The purpose of the controller is to manage instantiation of SFCs in networks and datacenters. When an SFC is to be instantiated, a model of the desired topology (service functions, number of instances, connectivity) is built in the controller either via an API or GUI. The controller then selects resources in the infrastructure that will support the SFC and configures them. This can involve instantiation of SF instances to implement each service function, the instantiation of VRFs that will form virtual networks between SF instances, and installation of routes to cause traffic to flow into and between SF instances. It can also include provisioning the necessary static, dynamic or policy based forwarding on the service function instance to enable it to forward traffic.

For simplicity, in this document, the controller is assumed to contain all the required features for management of SFCs. In actual implementations, these features may be distributed among multiple inter-connected systems. E.g. An overarching orchestrator might manage the overall SFC model, sending instructions to a separate virtual machine manager to instantiate service function instances, and to a virtual network manager to set up the service chain connections between them.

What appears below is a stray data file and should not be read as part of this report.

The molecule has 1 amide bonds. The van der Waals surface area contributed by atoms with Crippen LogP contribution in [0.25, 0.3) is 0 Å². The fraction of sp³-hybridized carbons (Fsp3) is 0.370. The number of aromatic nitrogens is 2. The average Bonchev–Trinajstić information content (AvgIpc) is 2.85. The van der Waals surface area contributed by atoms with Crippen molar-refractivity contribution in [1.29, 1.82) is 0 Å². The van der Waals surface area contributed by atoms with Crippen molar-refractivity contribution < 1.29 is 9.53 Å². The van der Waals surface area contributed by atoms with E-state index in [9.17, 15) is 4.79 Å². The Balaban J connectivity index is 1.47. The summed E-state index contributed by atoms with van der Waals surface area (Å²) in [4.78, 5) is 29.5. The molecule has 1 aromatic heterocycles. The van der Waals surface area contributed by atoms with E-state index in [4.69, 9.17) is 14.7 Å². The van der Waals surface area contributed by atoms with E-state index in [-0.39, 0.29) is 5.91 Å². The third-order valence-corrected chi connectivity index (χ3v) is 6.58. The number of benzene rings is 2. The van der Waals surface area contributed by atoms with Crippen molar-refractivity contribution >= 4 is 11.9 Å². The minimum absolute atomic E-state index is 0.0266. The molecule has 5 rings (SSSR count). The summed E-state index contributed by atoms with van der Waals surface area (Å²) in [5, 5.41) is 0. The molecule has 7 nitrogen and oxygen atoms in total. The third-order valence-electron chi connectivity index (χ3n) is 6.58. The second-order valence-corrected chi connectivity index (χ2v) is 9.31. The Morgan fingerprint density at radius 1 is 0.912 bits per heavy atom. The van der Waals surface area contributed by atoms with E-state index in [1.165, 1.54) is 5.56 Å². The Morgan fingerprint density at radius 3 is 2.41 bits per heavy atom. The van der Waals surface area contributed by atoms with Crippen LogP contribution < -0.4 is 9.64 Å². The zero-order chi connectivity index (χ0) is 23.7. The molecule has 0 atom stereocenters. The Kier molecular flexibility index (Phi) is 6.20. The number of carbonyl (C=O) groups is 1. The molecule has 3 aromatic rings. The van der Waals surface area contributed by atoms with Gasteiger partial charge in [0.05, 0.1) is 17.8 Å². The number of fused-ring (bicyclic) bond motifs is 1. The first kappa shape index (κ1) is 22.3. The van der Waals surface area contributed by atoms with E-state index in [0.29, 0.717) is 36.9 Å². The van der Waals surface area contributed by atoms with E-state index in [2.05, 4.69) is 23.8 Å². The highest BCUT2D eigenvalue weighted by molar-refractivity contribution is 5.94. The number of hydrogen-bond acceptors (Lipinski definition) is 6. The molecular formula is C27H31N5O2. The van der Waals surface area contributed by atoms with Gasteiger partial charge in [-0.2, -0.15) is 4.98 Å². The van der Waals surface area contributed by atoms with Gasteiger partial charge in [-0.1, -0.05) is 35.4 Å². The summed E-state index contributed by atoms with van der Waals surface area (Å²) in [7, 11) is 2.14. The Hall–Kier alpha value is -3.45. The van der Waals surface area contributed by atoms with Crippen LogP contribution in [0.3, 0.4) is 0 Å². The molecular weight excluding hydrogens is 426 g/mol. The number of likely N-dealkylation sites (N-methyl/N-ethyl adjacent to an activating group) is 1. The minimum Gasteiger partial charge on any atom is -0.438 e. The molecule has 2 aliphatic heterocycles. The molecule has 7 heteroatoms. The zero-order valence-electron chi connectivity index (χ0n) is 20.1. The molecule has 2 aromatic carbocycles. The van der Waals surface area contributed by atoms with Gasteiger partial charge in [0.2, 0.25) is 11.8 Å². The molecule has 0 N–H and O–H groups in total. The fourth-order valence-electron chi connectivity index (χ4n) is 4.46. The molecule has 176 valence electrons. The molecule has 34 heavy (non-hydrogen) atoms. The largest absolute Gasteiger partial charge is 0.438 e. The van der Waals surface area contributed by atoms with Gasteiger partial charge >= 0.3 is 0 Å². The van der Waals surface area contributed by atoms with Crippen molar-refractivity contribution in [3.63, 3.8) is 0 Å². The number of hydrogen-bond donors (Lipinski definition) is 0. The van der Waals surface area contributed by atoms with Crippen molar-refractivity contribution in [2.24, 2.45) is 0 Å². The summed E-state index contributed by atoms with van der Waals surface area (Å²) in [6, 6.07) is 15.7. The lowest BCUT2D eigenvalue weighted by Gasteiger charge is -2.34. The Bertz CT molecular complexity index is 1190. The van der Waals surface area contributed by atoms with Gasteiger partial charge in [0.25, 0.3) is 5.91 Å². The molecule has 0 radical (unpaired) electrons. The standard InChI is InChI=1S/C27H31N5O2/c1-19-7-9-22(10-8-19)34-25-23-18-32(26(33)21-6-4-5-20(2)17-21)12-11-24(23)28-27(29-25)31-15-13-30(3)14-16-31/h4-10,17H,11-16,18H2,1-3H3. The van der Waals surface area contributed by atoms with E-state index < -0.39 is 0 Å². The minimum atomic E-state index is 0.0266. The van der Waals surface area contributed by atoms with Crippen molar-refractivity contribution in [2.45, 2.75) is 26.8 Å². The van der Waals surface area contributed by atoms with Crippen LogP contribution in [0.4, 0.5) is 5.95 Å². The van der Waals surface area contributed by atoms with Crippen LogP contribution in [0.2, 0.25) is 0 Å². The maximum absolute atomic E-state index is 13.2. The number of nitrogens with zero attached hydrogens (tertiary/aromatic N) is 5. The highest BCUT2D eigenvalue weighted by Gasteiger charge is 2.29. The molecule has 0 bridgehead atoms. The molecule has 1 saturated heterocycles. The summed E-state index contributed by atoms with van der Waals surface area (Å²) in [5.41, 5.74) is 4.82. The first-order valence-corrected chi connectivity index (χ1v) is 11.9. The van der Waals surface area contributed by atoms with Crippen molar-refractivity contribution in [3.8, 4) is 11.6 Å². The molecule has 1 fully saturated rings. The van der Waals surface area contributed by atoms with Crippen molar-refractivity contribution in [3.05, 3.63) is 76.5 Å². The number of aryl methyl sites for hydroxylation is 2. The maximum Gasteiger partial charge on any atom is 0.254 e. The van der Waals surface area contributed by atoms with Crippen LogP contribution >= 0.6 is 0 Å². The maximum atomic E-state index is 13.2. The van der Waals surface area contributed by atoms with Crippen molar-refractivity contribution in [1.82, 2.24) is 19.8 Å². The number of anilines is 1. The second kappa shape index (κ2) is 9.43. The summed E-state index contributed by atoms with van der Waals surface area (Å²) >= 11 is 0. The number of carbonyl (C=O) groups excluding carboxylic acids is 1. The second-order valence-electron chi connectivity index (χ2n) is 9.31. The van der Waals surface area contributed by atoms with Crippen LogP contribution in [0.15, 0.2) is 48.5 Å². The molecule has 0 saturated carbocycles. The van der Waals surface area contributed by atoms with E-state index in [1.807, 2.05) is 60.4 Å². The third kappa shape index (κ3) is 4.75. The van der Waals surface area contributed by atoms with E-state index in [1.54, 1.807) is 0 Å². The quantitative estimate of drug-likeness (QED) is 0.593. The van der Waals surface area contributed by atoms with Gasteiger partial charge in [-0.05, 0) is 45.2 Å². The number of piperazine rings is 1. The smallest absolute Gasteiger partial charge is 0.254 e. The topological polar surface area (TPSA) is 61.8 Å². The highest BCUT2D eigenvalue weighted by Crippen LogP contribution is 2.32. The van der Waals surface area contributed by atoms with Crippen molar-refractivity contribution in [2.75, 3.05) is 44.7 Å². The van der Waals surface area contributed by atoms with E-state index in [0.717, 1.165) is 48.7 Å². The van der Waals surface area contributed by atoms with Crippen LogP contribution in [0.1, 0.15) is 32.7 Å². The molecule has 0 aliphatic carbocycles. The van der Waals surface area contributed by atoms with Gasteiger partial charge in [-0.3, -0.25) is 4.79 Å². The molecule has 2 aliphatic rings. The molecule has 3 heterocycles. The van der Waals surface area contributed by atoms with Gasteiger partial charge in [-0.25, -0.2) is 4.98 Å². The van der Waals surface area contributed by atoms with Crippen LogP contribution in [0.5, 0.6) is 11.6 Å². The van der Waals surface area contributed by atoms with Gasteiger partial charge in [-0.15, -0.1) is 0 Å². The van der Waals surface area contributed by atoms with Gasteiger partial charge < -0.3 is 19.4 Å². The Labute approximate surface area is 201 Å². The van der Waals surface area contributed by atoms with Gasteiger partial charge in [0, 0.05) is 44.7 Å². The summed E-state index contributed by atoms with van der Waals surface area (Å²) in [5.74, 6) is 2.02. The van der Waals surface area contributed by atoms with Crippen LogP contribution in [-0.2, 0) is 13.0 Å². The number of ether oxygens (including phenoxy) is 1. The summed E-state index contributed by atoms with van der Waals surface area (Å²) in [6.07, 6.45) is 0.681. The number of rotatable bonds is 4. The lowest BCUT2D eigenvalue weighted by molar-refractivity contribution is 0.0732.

The controller can also perform necessary BGP signaling and route distribution actions as described throughout this document.

2.8. Variations on Setting Prefixes in an SFC

The SFC Creation section above described the basic procedures for a couple of SFC creation methods. This section describes some techniques that can extend and provide optimizations on top of the basic procedures.

2.8.1. Using a Default Route

In the methods described above, it can be noted that only the gateway routing systems need the specific network prefixes to steer traffic in and out of the SFC. The intermediate systems can direct traffic in the ingress and egress VRFs by using only a default route. Hence, it is possible to avoid installing the network prefixes in the intermediate systems. This can be done by splitting the SFC into two sections - one linking the entry and exit VRFs and the other including the intermediate systems. For instance, this may be achieved by using two different Service-topology-RTs in the second method.

2.8.2. Using a Default Route and a Large Prefix

In the configuration methods described above, the network prefixes for each network (Network-A and Network-B in the example above) connected to the SFC are used in the routes that direct traffic through the SFC. This creates an operational linkage between the implementation of the SFC and the insertion of the SFC into a network.

For instance, subscriber network prefixes will normally be segmented across subscriber attachment points such as broadband or mobile gateways. This means that each SFC would have to be configured with the subscriber network prefixes whose traffic it is handling.

In a variation of the SFC configuration method described above, the prefixes used in each direction can be such that they include all possible addresses at each side of the SFC. For example, in Figure 1, the prefix for Network-A could include all subscriber IP addresses and the prefix for Network-B could be the default route, 0/0.

Using this technique, the same routes can be installed in all instances of an SFC that serve different groups of subscribers in different geographic locations.